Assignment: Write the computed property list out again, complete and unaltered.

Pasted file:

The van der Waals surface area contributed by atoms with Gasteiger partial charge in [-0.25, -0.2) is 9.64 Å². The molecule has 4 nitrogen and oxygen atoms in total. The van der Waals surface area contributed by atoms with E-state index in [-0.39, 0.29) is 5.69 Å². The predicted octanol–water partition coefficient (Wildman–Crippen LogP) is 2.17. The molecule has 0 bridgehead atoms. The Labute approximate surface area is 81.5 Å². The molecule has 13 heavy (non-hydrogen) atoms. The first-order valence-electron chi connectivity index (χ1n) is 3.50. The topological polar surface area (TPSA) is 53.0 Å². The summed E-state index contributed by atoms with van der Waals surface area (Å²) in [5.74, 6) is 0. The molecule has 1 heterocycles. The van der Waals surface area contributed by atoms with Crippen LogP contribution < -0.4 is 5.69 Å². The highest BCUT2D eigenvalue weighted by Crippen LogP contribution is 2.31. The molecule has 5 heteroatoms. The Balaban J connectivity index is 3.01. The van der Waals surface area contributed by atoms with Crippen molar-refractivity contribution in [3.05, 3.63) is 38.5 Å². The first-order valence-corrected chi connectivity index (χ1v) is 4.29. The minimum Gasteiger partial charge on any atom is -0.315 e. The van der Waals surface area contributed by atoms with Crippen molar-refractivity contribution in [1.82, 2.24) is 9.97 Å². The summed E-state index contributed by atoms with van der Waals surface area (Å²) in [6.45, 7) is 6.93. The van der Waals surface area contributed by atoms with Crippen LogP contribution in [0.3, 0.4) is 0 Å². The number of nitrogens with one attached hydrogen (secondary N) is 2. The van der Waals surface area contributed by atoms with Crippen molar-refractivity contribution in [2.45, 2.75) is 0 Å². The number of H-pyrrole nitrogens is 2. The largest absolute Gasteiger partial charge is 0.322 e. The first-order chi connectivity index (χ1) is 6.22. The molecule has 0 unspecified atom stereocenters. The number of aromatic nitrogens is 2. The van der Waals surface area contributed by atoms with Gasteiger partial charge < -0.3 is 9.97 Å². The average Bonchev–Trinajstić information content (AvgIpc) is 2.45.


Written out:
The van der Waals surface area contributed by atoms with Gasteiger partial charge in [-0.25, -0.2) is 9.64 Å². The molecule has 4 nitrogen and oxygen atoms in total. The van der Waals surface area contributed by atoms with E-state index in [-0.39, 0.29) is 5.69 Å². The predicted octanol–water partition coefficient (Wildman–Crippen LogP) is 2.17. The molecule has 0 bridgehead atoms. The Labute approximate surface area is 81.5 Å². The molecule has 13 heavy (non-hydrogen) atoms. The first-order valence-electron chi connectivity index (χ1n) is 3.50. The topological polar surface area (TPSA) is 53.0 Å². The summed E-state index contributed by atoms with van der Waals surface area (Å²) in [5.74, 6) is 0. The molecule has 1 heterocycles. The van der Waals surface area contributed by atoms with Crippen LogP contribution < -0.4 is 5.69 Å². The highest BCUT2D eigenvalue weighted by Crippen LogP contribution is 2.31. The molecule has 5 heteroatoms. The Balaban J connectivity index is 3.01. The van der Waals surface area contributed by atoms with Crippen molar-refractivity contribution in [3.05, 3.63) is 38.5 Å². The first-order valence-corrected chi connectivity index (χ1v) is 4.29. The minimum Gasteiger partial charge on any atom is -0.315 e. The van der Waals surface area contributed by atoms with Crippen molar-refractivity contribution in [1.82, 2.24) is 9.97 Å². The summed E-state index contributed by atoms with van der Waals surface area (Å²) in [6.45, 7) is 6.93. The van der Waals surface area contributed by atoms with Crippen LogP contribution in [0.3, 0.4) is 0 Å². The number of nitrogens with one attached hydrogen (secondary N) is 2. The van der Waals surface area contributed by atoms with Crippen molar-refractivity contribution in [2.45, 2.75) is 0 Å². The number of H-pyrrole nitrogens is 2. The largest absolute Gasteiger partial charge is 0.322 e. The first-order chi connectivity index (χ1) is 6.22. The molecule has 0 unspecified atom stereocenters. The number of aromatic nitrogens is 2. The van der Waals surface area contributed by atoms with Gasteiger partial charge < -0.3 is 9.97 Å². The average Bonchev–Trinajstić information content (AvgIpc) is 2.45.